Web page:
Document Detail

In vitro compound A formation in a computer-controlled closed-circuit anesthetic apparatus. Comparison with a classical valve circuit.
MedLine Citation:
PMID:  11020762     Owner:  NLM     Status:  MEDLINE    
BACKGROUND: Few data exist on compound A during sevoflurane anesthesia when using closed-circuit conditions and sodalime with modern computer-controlled liquid injection. METHODS: A PhysioFlex apparatus (Dräger, Lübeck, Germany) was connected to an artificial test lung (inflow approximately 160 ml/min carbon dioxide, outflow approximately 200 ml/min, simulating oxygen consumption). Ventilation was set to obtain an end-tidal carbon dioxide partial pressure (Petco2) approximately 40 mmHg. Canister inflow (T degrees in) and outflow (T degrees out) temperatures were measured. Fresh sodalime and charcoal were used. After baseline analysis, sevoflurane concentration was set at 2.1% end-tidal for 120 min. At baseline and at regular intervals thereafter, Petco2, end-tidal sevoflurane, T degrees in, and T degrees out were measured. For inspiratory and expiratory compound A determination, samples of 2-ml gas were taken. These data were compared with those of a classical valve-containing closed-circuit machine. Ten runs were performed in each set-up. RESULTS: Inspired compound A concentrations increased from undetectable to peak at 6.0 (SD 1.3) and 14.3 (SD 2.5) ppm (P < 0.05), and maximal temperature in the upper outflow part of the absorbent canister was 24.3 degrees C (SD 3.6) and 39.8 degrees C (SD 1.2) (P < 0.05) in the PhysioFlex and valve circuit machines, respectively. Differences between the two machines in compound A concentrations and absorbent canister temperature at the inflow and outflow regions were significantly different (P < 0.05) at all times after 5 min. CONCLUSION: Compound A concentrations in the high-flow (70 l/min), closed-circuit PhysioFlex machine were significantly lower than in conventional, valve-based machines during closed-circuit conditions. Lower absorbent temperatures, resulting from the high flow, appear to account for the lower compound A formation.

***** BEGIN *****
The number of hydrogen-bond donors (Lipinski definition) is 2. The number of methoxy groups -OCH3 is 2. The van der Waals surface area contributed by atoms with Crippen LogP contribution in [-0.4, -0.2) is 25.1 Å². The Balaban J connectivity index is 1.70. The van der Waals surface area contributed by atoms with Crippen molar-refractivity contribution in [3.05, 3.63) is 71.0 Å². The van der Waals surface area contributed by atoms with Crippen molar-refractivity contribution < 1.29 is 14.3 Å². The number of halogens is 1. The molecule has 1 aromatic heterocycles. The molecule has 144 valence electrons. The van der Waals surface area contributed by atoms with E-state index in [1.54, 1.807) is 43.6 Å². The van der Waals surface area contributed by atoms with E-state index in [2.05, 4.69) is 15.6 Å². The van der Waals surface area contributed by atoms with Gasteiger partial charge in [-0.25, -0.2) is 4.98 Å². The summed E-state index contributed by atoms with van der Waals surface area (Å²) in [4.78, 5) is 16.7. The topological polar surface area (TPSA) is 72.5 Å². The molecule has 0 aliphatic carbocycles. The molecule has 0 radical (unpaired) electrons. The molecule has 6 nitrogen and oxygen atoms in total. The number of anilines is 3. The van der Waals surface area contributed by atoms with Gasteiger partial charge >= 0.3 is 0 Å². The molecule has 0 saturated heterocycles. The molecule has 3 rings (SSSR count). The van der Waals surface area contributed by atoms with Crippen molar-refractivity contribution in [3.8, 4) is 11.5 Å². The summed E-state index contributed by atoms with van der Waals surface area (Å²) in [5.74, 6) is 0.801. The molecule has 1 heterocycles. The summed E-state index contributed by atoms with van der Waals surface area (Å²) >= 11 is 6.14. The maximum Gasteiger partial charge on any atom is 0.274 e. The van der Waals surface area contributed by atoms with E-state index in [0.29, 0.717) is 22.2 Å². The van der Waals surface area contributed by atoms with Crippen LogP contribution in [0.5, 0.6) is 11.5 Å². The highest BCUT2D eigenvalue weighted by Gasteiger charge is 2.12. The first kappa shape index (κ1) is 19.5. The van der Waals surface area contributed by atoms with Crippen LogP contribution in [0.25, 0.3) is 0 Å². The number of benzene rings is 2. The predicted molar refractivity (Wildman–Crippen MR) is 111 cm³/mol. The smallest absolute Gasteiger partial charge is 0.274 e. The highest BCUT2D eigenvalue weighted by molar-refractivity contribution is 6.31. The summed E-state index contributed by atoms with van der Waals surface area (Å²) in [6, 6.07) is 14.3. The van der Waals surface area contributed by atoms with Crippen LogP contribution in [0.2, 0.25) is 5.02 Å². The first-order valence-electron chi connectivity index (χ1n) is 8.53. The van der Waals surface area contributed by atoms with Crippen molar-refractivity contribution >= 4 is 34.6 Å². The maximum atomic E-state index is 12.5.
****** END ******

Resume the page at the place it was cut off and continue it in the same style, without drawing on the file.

L F Versichelen; G Rolly; M P Bouche; J F Van Bocxlaer; M M Struys; C Van Der Herten; A P De Leenheer; E P Mortier
Publication Detail:
Type:  Comparative Study; Journal Article; Research Support, Non-U.S. Gov't    
Journal Detail:
Title:  Anesthesiology     Volume:  93     ISSN:  0003-3022     ISO Abbreviation:  Anesthesiology     Publication Date:  2000 Oct 
Date Detail:
Created Date:  2000-10-13     Completed Date:  2000-10-27     Revised Date:  2006-11-15    
Medline Journal Info:
Nlm Unique ID:  1300217     Medline TA:  Anesthesiology     Country:  UNITED STATES    
Other Details:
Languages:  eng     Pagination:  1064-8     Citation Subset:  AIM; IM    
Department of Anesthesia, Ghent University Hospital, Gent, Belgium.
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MeSH Terms
Anesthesia, Closed-Circuit* / instrumentation,  methods
Anesthetics, Inhalation / administration & dosage,  pharmacokinetics*
Carbon Dioxide / metabolism
Drug Stability
Ethers / administration & dosage,  pharmacokinetics*
Hydrocarbons, Fluorinated / administration & dosage,  pharmacokinetics*
Methyl Ethers / administration & dosage,  pharmacokinetics*
Models, Biological
Partial Pressure
Positive-Pressure Respiration
Ventilators, Mechanical
Reg. No./Substance:
0/Anesthetics, Inhalation; 0/Ethers; 0/Hydrocarbons, Fluorinated; 0/Methyl Ethers; 124-38-9/Carbon Dioxide; 28523-86-6/sevoflurane; 58109-34-5/fluoromethyl 2,2-difluoro-1-(trifluoromethyl)vinyl ether

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